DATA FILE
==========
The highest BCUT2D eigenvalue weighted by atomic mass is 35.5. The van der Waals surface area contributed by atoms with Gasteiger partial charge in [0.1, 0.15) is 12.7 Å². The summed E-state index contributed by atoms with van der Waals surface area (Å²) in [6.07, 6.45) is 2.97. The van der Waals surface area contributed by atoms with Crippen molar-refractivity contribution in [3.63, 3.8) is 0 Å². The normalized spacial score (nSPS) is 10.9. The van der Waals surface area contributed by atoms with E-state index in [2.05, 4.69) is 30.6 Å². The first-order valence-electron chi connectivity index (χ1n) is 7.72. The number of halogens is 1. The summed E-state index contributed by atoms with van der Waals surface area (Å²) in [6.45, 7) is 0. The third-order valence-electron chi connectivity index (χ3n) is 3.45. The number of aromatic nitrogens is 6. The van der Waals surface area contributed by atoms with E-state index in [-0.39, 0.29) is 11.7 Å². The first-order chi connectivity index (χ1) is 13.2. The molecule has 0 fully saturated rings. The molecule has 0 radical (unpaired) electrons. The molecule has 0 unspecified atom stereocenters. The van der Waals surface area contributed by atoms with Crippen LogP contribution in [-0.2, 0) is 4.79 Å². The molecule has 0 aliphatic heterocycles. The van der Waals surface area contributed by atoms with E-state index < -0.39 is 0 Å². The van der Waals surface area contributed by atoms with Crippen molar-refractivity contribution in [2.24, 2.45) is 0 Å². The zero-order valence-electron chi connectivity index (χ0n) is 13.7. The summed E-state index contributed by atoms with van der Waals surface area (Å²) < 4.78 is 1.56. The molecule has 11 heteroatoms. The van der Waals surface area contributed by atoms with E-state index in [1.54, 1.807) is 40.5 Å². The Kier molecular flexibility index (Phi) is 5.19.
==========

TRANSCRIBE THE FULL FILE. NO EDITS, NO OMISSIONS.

The highest BCUT2D eigenvalue weighted by atomic mass is 35.5. The van der Waals surface area contributed by atoms with Gasteiger partial charge in [0.1, 0.15) is 12.7 Å². The summed E-state index contributed by atoms with van der Waals surface area (Å²) in [6.07, 6.45) is 2.97. The van der Waals surface area contributed by atoms with Crippen molar-refractivity contribution in [3.63, 3.8) is 0 Å². The normalized spacial score (nSPS) is 10.9. The van der Waals surface area contributed by atoms with E-state index in [2.05, 4.69) is 30.6 Å². The first-order valence-electron chi connectivity index (χ1n) is 7.72. The number of halogens is 1. The summed E-state index contributed by atoms with van der Waals surface area (Å²) in [6.45, 7) is 0. The third-order valence-electron chi connectivity index (χ3n) is 3.45. The number of aromatic nitrogens is 6. The van der Waals surface area contributed by atoms with E-state index in [-0.39, 0.29) is 11.7 Å². The first-order chi connectivity index (χ1) is 13.2. The molecule has 0 fully saturated rings. The molecule has 0 radical (unpaired) electrons. The molecule has 0 unspecified atom stereocenters. The van der Waals surface area contributed by atoms with Crippen LogP contribution in [-0.2, 0) is 4.79 Å². The molecule has 0 aliphatic heterocycles. The van der Waals surface area contributed by atoms with E-state index < -0.39 is 0 Å². The van der Waals surface area contributed by atoms with Crippen molar-refractivity contribution in [2.24, 2.45) is 0 Å². The zero-order valence-electron chi connectivity index (χ0n) is 13.7. The summed E-state index contributed by atoms with van der Waals surface area (Å²) < 4.78 is 1.56. The molecule has 11 heteroatoms. The van der Waals surface area contributed by atoms with E-state index in [1.54, 1.807) is 40.5 Å². The Kier molecular flexibility index (Phi) is 5.19.